As the Euro is likely to replace 'weaker' currencies like the Lira, it is unlikely to be more 'stable' than the DM it will also replace. This could provoke more speculation in DM-based investments - at least until the Euro proves itself. And of course, the Euro can - and always will - be the focus of speculation against Yen & US Dollar.

The Economist lead article (14/12/96) highlighted the possibilities for speculators causing turbulence in currency markets after 1999 when joiners adopt the Euro.

12. "A single currency will remove the option of devaluation from irresponsible short-termist national politicians"

That's certainly a loaded sentence, and even by itself 'Devaluation' is a loaded word - not all devaluation is irresponsible or evil, in fact it may be desirable where a currency has become overvalued on currency markets. Bernard Connolly in The Rotten Heart of Europe showed how devaluation of some continental currencies was dressed up as 'revaluation of the DM'.

After the 1992 devaluation of Sterling, the cheaper Pound allowed the UK to take advantage of growth in the world economy. Political crises in Italy led to a cheaper Lira (through normal financial markets) boosting Italian exports.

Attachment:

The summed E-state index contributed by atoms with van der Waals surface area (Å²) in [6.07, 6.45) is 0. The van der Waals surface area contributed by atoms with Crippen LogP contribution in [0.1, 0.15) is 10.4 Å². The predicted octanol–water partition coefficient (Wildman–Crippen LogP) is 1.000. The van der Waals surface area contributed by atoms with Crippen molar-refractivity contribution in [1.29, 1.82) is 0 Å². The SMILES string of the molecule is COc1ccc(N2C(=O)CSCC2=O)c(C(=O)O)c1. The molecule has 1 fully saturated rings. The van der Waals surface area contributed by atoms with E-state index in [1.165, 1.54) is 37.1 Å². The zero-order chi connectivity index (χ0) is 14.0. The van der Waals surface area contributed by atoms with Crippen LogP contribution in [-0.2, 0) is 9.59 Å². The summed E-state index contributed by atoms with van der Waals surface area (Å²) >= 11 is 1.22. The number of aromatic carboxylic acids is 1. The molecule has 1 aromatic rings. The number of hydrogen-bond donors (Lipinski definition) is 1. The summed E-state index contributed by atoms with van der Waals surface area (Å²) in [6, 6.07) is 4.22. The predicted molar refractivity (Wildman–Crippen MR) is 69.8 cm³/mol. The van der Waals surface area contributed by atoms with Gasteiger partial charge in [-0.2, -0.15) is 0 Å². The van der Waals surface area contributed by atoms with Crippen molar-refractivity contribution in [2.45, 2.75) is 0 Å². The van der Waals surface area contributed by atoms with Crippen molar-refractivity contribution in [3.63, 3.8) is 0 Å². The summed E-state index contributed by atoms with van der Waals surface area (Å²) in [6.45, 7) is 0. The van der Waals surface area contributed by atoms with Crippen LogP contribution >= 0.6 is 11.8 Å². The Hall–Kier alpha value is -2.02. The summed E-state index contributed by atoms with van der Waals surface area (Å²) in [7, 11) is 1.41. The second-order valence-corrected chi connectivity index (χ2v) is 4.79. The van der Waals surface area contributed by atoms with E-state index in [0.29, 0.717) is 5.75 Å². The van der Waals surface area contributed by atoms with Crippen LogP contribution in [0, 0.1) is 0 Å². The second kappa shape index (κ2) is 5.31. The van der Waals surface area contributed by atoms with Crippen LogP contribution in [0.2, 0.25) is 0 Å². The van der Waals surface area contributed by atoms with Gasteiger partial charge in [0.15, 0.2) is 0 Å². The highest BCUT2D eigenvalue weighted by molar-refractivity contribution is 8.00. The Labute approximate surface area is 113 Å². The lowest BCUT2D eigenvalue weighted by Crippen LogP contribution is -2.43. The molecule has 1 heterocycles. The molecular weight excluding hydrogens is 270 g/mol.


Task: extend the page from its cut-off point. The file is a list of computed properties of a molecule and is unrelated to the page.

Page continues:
13. "A single currency will prevent 'excessive' government debt and budget deficits"

Not when you look at the fuller picture. A look at the Maastricht Treaty and the 1997 Stability Pact shows that 'excessive government borrowing' is definitely permitted in a recession.

Also, in deciding the conditions for qualify for the single currency, government pension liabilities were deliberately left out of the formula for measuring government debt - for instance Germany's would be 200% of GDP not 61%. Although the effects might not be immediate, demand for funds to meet higher pension payments will mean higher levels of taxes (which might lead the European economy towards recession), higher levels of borrowing - with an effect on interest rates - or a combination.

Although we are assured that Maastricht protects one country against another's debts, the EC is also committed to providing "a high degree of social protection" and entitled "to provide itself with the resources it needs to achieve its objectives". Jacques Delors has stated with a single currency "all members of EMU would become liable for the debts of any single country" in that union.

There is sufficient ambiguity not to rule out a political initiative, not least with plans in place for Europe-wide subsidies (transfers) and central collection of some taxes.